Signals in the Noise – Issue 8

For two and a half years, every two weeks I sifted through over 140 blog posts and podcasts that talk about how to build successful online businesses. I found the best content, summarized it, added a bit of my commentary, and delivered it to the inboxes of entrepreneurs around the world…for free. I’m no longer writing Signals in the Noise issues (because my business partners and I are focusing on other parts of Clarity Lab), but please enjoy these archived issues. There’s a ton of useful information in them!


1. Why idea validation is so crazy important (and how to do it.)

Reality check: it can take a year (or more) before your online business is generating enough money to sustain you fully. I’ve written about this before, but it bears repeating: If you blindly create a product without doing research to find out if your target market actually wants what you want to sell, you are greatly increasing the risk of failure.

The stats are against us as small business entrepreneurs. I’ve seen it said that anywhere between 75% and 90% of small businesses fail within the first couple of years. There are many variables that go into explaining why a business fails, but one of the biggest causes I see happening is that someone created something that people didn’t want badly enough to pay for.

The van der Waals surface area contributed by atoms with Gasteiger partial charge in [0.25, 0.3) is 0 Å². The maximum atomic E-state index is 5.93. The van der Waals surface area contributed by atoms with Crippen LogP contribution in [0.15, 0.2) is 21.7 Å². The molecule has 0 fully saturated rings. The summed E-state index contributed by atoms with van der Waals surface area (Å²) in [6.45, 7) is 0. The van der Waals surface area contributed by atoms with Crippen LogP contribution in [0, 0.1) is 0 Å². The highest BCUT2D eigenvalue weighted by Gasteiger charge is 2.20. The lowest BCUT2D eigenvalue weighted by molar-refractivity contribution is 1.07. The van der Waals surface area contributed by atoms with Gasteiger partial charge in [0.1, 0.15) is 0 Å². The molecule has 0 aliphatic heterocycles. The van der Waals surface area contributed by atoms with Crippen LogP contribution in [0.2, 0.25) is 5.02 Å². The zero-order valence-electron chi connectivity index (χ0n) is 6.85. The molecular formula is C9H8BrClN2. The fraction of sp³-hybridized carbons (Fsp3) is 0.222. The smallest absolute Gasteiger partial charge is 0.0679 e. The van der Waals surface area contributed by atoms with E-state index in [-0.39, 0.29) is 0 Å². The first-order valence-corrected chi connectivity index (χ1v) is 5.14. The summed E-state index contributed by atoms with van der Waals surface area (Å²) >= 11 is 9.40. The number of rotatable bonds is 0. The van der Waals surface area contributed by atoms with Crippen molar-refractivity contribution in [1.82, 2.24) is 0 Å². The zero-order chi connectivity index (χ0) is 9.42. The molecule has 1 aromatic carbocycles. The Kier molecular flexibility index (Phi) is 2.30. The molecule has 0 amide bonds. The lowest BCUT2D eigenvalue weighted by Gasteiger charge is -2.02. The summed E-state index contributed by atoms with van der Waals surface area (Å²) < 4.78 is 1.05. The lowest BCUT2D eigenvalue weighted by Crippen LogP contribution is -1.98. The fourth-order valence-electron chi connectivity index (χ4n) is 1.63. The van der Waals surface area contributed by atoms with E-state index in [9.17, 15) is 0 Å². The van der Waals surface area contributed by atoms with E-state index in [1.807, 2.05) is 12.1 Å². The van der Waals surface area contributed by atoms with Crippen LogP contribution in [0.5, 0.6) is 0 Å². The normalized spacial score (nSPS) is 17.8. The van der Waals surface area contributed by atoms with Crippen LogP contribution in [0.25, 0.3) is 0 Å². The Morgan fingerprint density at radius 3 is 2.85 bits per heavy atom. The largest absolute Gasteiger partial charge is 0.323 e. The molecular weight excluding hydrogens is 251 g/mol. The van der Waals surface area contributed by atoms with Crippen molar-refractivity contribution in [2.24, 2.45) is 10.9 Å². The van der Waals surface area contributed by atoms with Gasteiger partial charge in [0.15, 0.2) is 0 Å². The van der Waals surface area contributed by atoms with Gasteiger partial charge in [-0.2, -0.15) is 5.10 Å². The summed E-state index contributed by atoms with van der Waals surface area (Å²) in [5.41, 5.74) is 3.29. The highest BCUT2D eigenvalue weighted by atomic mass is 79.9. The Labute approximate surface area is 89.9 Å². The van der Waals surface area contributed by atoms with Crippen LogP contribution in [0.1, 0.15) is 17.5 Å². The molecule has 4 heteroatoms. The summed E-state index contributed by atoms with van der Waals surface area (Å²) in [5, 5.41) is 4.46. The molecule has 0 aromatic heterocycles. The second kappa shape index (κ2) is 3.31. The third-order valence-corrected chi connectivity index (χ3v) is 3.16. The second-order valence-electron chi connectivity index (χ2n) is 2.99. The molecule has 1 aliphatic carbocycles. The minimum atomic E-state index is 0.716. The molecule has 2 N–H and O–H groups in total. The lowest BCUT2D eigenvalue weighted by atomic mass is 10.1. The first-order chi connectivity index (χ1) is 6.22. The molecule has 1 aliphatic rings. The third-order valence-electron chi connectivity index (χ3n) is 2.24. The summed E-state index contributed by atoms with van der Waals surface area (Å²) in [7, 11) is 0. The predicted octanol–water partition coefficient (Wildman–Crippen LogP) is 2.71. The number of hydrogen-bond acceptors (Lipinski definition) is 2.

Here’s Pat Flynn, founder of Smart Passive Income, on how, exactly, to go about validating your product idea before you waste a bunch of time and money on building that product.

+ Ryan Holiday is bit stronger about this point: “You know what the single worst marketing decision you can make is? Starting with a product nobody wants or nobody needs.” The lessons in this post are from the startup world, but they are oh so applicable to small online businesses that sell knowledge and help, like coaching or online training programs.


2. Turn your blog posts into bank deposits.

If you’re reading this newsletter, I’m going to make an assumption that you’re interested in making money from things you do online in your business. Many of you write blog posts as part of your content marketing strategy, and still more of you may have nothing but a blog site where you publish great content for free. Blogs are cool. Blogs that make money are cooler. And blogs that allow you to live the kind of lifestyle you want to live? Are the BOMB.

To that end, here’s Michael Hyatt (author of the New York Times #1 bestseller Platform: Get noticed in a noisy world) on three tried and true ways to monetize your blog.


3. Nothing says, “Thank you” like a message on paper.

With so much of our interactions and relationships happening online, it can be a challenge to deliver an authentic, heartfelt “thank you” to your customers. You can work really hard to write a beautiful thank you email that your customers get after they buy something from you, but 1), most people only skim emails like that because 2), they know that it was an autoresponse email that you didn’t actually send manually to them.